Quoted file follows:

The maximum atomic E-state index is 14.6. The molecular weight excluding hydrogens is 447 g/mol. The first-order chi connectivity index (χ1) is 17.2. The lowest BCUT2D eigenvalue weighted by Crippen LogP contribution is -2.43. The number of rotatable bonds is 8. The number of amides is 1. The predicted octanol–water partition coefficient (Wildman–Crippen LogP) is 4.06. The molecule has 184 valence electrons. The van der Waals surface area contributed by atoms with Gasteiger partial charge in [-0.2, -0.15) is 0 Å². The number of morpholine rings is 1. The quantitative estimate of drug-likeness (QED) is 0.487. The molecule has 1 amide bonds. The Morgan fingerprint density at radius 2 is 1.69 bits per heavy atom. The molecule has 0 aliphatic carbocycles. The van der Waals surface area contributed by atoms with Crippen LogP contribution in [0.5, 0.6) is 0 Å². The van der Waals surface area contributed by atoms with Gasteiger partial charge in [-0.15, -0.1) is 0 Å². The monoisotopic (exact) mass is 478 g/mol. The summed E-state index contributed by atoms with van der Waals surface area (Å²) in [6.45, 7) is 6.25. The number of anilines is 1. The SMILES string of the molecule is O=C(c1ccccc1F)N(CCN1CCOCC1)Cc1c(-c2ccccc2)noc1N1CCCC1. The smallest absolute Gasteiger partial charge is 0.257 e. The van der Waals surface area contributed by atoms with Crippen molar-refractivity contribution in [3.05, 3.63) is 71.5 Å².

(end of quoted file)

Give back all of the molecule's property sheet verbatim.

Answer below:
The maximum atomic E-state index is 14.6. The molecular weight excluding hydrogens is 447 g/mol. The first-order chi connectivity index (χ1) is 17.2. The lowest BCUT2D eigenvalue weighted by Crippen LogP contribution is -2.43. The number of rotatable bonds is 8. The number of amides is 1. The predicted octanol–water partition coefficient (Wildman–Crippen LogP) is 4.06. The molecule has 184 valence electrons. The van der Waals surface area contributed by atoms with Gasteiger partial charge in [-0.2, -0.15) is 0 Å². The number of morpholine rings is 1. The quantitative estimate of drug-likeness (QED) is 0.487. The molecule has 1 amide bonds. The Morgan fingerprint density at radius 2 is 1.69 bits per heavy atom. The molecule has 0 aliphatic carbocycles. The van der Waals surface area contributed by atoms with Crippen LogP contribution in [0.5, 0.6) is 0 Å². The van der Waals surface area contributed by atoms with Gasteiger partial charge in [-0.15, -0.1) is 0 Å². The monoisotopic (exact) mass is 478 g/mol. The summed E-state index contributed by atoms with van der Waals surface area (Å²) in [6.45, 7) is 6.25. The number of anilines is 1. The SMILES string of the molecule is O=C(c1ccccc1F)N(CCN1CCOCC1)Cc1c(-c2ccccc2)noc1N1CCCC1. The smallest absolute Gasteiger partial charge is 0.257 e. The van der Waals surface area contributed by atoms with Crippen molar-refractivity contribution in [3.05, 3.63) is 71.5 Å².